“Working with Wycliffe is all my wife’s fault,” Terry laughed. “I thought serving with Wycliffe meant going into a village in the middle of nowhere and staying there for the rest of my life. … I thought Rachel was crazy!”
But Rachel was passionate about linguistics, and Terry knew he was supposed to serve unreached people groups. In 2009, when the couple attended summer linguistics courses at the University of North Dakota, they weren’t surprised when their two passions came together in sign language translation.
“Rachel was in a Paraguayan Sign Language class, and I would constantly look over her shoulder to see what she was doing. It was so much more interesting than what I was doing,” Terry said. “I started interacting with some of the sign language workers and Deaf people there. I felt the Lord was calling me to do something no one else was doing where no one else was doing it.”
Terry is a sign language translation consultant for Deaf translation teams in Asia. He trains the translators, assists with Biblical understanding and checks the translation for clarity, accuracy, and naturalness before it gets to publication. He also works with local partners on strategies for sign language development, Deaf education, sign language access and Deaf rights throughout the Pacific." Rachel focuses on the challenge of sign language linguistics and Deaf language acquisition.
“Looking at where I am now, [as a young person] I never would have guessed in a million years this is where I would be,” Terry admitted. “But God has been so faithful in directing our paths!”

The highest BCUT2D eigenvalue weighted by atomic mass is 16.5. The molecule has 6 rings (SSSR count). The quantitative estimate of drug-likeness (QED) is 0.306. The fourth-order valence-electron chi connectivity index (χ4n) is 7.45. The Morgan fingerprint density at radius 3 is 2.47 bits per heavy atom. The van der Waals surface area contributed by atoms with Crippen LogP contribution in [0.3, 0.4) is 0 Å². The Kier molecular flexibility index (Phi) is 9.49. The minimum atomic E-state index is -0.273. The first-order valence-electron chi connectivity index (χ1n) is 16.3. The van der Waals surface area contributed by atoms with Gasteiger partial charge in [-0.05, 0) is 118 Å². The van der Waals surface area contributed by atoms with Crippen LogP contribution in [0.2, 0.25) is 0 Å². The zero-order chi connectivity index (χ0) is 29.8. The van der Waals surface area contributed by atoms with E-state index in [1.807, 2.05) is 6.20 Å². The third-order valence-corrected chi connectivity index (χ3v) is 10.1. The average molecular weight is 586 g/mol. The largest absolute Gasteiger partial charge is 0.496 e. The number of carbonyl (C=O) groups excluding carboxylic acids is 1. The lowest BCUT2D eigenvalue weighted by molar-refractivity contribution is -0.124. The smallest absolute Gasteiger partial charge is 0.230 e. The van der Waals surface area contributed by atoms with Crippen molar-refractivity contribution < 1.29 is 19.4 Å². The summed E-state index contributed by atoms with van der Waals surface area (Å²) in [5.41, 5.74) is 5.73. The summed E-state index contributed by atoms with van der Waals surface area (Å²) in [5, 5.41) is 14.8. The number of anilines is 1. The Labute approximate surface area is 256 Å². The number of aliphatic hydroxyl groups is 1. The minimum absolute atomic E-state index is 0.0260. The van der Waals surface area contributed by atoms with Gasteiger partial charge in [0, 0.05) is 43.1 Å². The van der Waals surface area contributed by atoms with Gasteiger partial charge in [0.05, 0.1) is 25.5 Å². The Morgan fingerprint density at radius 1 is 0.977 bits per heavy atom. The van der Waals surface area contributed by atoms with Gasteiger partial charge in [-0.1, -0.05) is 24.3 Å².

Breaking Down Barriers
“God doesn’t have a problem communicating with his people,” Terry said. “He communicates with [the Deaf] in the way they understand. … We want to bring the Bible to a place where they don’t have to work at understanding it. … We want to take down as many barriers as we can to communicate God’s Word and [his] love.”
Sign language Bible translation follows the same principles of spoken language translation so that each translation will be clear, accurate and natural. But for Deaf teams, the translation process is much slower than for spoken languages. Deaf translators memorise not only the words of Scripture but also the emotions, mood, and intent of the passage they are recording, so that all the grammatical information can be expressed flawlessly in front of the camera. Editing the video and changing passages is much trickier than simply retyping a word. In sensitive countries, teams might need to use technology to alter faces to protect the sign language translators.
Today, over 70 million Deaf in the world sign over 400 languages. But not a single sign language has a fully translated Bible.*
“My favorite part [of my job] is seeing a people group ... gaining access directly to God’s Word,” Terry said. “They say, ‘Oh, that’s what that means? I couldn’t understand that before.’”
In one part of Asia, Terry was visiting a sign language team who had finished translating 32 passages of Scripture, spanning from Genesis to Acts. A local hearing church found out about the project and wanted to help. They held a film viewing of the translated Scripture passages and nearly 20 Deaf people came. Out of that one meeting, a Deaf church was born. “There was never a Deaf church in that city before,” Terry exclaimed, “but now there is a Deaf pastor running a Deaf church and they have access to God’s Word.”
The needs of a sign language translation team aren’t necessarily the same as a spoken language team, but Terry finds this challenging and beautiful. “Because the Deaf community has been oppressed by so many people for so long, we have to humble ourselves and ask lots of questions and assume we don’t know the answers. God is faithfully taking care of details, training them up in the ways they need [in order] to be ministers of the gospel to their own people and culture.”
“[Sign language translation] is exciting because it's new,” he continued. “We’re still trying to figure it out. There is so much that hasn’t been done! … Millions of people don’t have access to the Word of God in their own language. ... That’s what motivates me [and] excites me. The need is great, but I can’t wait to see how God can use Wycliffe to meet [it].”